12 - Lecture notes for Clay
Required reading: Moore and Reynolds, 117-125, 155-168
Brindley and Brown, pages
XRD identification of discrete clay minerals
Vermiculite - Operationally defined as those layers that
to 14.5Å after Mg-saturation and solvation with glycerol
(not ethylene glycol - both polar organic compounds). Smectites
will expand to 18Å. If ethylene glycol is used, then smectite
expands to about 17Å.
Vermiculite accepts one layer of glycerol and smectites accept
two layers of glycerol.
Distinguishing vermiculite from smectite is not always
In reality, both mineral groups exhibit a range of layer
Those vermcilulites with higher layer charge (e.g., 0.8)
will readily collapse, while those with lower layer charge (e.g.,
will readily expand.
Also, the presence of hydroxy-interlayers (HIV) will prop the
structures open and the XRD characteristics begin to resemble
those of chlorite.
Vermiculites and smectites are best diagnosed by performing a
number of different cation saturations, solvations and heatings.
See page 12 of handout. Mg, Ca vs. Na vs. K saturations.
Ratio of the (003)/(002)
- Operationally defined as those layers that expand to 17 Å
upon ethylene glycol solvation.
(4, 5, 6, 7)
Why does talc (with no layer charge)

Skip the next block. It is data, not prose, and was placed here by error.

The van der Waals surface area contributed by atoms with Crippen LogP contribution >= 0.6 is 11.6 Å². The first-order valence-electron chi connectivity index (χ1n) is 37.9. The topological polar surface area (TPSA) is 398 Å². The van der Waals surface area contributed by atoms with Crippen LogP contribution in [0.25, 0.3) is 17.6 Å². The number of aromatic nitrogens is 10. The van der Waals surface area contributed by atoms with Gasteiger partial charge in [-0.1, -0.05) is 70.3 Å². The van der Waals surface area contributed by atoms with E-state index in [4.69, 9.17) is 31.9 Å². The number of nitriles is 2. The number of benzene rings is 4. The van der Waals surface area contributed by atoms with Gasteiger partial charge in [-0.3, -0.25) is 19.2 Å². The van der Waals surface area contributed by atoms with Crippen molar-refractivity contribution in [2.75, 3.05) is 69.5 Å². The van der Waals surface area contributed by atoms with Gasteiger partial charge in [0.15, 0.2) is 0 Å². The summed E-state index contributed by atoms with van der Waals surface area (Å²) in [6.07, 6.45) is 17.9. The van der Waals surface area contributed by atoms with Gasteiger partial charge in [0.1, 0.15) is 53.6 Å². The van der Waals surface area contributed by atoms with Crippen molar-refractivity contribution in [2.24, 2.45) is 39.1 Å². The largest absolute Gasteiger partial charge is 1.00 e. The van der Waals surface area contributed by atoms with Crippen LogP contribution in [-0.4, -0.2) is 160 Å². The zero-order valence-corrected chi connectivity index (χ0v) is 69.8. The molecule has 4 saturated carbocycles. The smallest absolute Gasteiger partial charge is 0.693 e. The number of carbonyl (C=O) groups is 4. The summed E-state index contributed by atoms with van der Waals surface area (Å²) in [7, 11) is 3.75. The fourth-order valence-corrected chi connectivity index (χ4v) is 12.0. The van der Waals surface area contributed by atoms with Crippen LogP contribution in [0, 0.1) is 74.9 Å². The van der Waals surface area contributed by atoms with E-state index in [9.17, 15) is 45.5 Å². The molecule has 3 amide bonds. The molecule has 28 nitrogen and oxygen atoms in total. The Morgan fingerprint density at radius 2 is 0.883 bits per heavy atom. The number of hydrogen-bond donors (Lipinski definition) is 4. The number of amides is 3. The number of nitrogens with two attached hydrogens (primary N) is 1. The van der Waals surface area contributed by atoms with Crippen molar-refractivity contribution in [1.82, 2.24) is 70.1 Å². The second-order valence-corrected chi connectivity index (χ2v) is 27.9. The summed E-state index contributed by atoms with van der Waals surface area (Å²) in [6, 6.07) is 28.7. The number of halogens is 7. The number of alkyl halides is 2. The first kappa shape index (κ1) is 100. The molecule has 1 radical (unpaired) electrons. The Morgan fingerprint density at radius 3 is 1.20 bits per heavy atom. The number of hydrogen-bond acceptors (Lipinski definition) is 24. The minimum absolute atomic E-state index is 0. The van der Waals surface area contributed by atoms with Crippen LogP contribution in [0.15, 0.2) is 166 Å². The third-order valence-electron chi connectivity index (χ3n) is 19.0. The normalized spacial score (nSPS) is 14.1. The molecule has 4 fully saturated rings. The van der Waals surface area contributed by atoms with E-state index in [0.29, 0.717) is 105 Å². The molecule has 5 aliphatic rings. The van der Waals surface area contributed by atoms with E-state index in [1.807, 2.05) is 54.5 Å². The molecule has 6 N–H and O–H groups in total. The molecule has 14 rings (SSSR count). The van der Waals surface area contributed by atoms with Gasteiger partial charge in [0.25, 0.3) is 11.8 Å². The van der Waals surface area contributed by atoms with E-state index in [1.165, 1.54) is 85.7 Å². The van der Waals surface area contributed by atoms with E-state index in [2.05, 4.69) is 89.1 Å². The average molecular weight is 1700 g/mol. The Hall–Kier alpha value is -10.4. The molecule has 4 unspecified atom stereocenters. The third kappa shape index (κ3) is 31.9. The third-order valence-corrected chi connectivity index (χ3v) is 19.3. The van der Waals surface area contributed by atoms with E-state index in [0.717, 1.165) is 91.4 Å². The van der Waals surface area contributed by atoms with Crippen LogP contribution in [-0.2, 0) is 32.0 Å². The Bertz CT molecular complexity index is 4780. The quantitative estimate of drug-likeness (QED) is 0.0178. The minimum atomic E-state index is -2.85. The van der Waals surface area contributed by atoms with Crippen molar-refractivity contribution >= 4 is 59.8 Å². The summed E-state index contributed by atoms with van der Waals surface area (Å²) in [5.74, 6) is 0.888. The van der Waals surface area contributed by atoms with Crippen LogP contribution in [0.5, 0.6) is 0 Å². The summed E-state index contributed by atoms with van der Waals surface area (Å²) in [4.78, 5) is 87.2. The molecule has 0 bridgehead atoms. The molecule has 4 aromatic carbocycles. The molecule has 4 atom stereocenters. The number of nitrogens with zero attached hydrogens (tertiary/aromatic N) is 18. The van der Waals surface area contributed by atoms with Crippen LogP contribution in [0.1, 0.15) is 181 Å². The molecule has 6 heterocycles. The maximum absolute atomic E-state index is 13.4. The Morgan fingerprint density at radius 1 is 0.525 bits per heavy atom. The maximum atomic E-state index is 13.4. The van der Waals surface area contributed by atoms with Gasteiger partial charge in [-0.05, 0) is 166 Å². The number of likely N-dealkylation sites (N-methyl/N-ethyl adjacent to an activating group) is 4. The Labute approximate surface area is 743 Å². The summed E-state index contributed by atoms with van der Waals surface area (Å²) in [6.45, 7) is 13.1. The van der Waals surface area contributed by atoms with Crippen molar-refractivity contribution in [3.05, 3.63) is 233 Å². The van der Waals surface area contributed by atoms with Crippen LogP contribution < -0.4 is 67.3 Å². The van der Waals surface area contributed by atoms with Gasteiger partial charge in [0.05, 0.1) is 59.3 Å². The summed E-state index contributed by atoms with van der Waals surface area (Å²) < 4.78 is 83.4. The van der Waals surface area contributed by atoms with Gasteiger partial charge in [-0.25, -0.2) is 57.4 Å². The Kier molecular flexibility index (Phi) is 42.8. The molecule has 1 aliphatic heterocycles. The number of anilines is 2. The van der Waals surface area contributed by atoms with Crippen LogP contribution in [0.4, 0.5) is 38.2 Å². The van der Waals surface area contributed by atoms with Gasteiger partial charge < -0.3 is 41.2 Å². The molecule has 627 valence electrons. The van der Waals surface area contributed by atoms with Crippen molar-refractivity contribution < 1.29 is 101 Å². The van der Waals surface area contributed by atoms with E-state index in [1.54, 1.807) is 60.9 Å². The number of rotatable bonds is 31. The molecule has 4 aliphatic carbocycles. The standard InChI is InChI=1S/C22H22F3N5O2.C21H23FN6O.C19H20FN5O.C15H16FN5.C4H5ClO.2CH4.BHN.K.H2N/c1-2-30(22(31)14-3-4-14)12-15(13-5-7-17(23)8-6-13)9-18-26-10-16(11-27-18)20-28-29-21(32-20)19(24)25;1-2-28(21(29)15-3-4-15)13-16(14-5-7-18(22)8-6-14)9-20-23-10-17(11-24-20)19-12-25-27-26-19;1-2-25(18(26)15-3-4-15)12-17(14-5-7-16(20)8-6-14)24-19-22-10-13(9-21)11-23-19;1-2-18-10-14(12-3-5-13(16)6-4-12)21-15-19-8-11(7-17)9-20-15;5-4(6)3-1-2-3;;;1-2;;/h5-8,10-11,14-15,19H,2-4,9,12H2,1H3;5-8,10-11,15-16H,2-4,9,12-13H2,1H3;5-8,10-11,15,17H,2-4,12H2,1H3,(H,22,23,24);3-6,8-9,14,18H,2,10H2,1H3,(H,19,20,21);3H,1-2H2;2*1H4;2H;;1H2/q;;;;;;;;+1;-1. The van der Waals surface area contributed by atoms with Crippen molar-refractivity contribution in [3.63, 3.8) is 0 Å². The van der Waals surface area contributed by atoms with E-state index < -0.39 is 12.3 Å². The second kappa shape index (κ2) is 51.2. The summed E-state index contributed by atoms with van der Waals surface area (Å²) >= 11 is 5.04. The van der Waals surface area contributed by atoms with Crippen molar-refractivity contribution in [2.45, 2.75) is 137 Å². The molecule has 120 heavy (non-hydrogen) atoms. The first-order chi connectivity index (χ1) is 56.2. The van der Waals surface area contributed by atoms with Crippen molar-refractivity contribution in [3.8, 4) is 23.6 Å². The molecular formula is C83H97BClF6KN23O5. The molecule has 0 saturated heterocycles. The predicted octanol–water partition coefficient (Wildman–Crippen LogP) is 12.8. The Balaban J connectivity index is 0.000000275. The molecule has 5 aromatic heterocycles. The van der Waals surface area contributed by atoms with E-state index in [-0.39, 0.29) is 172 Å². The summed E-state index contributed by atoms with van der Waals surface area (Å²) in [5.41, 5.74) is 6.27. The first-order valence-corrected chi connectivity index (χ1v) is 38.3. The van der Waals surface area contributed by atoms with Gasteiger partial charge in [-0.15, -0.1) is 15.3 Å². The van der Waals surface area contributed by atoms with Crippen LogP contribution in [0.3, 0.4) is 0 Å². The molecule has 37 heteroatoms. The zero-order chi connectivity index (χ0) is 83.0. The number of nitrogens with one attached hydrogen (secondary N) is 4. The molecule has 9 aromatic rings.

have no interlayer water?
- Recall that for 2:1 structures, the
intralyer structure is negatively charged and the interlayer
there to compensate the charge.
- The hydration energy of the cation
(function of charge density and radius) attracts water.
- The presence of water pushes the 2:1
- A monovalent cation has a lower
energy than an equivalent sized divalent cation. Therefore,
cations do not hold the layers apart as well as divalent
- Divalent cations have higher hydration
energies. The presence of a strongly held hydration sphere
the layers apart.
- The response of the interlayer distance
then going to be a result of the balance of forces necessary
dehydrate the cation and the forces of attraction between the
and the cation.
- Talc has no interlayer cation therefore,
water to be drawn into the structure.
Mixtures of discrete clay minerals
Most often in nature we encounter mixtures of minerals (i.e., a
assemblage). How do we discriminate mixtures.
For example we can have a range of hydration states within a
alone. The extreme (and not realistic) example is a 50/50
of hydrated and dehydrated smectite.
Another example (maybe more realistic is a 50/50 mixture of 1-water
2-water hydration states.
What would happen if the 1-water and 2-water layers were randomly
stacked? This brings to our attention the concept of a mixed-layer
mineral. Below is an example of a 50/50 randomly mixed layer
What would happen if the 1-water and 2-water layers were stacked in
ordered fashion? This again brings to our attention the concept of a
mineral. Below is an example of a 50/50 ordered mixed layer
for a table that shows changes in low angle reflection (00l) of
discrete clay minerals with ethylene glycol and thermal treatments.
and Sepiolite structures.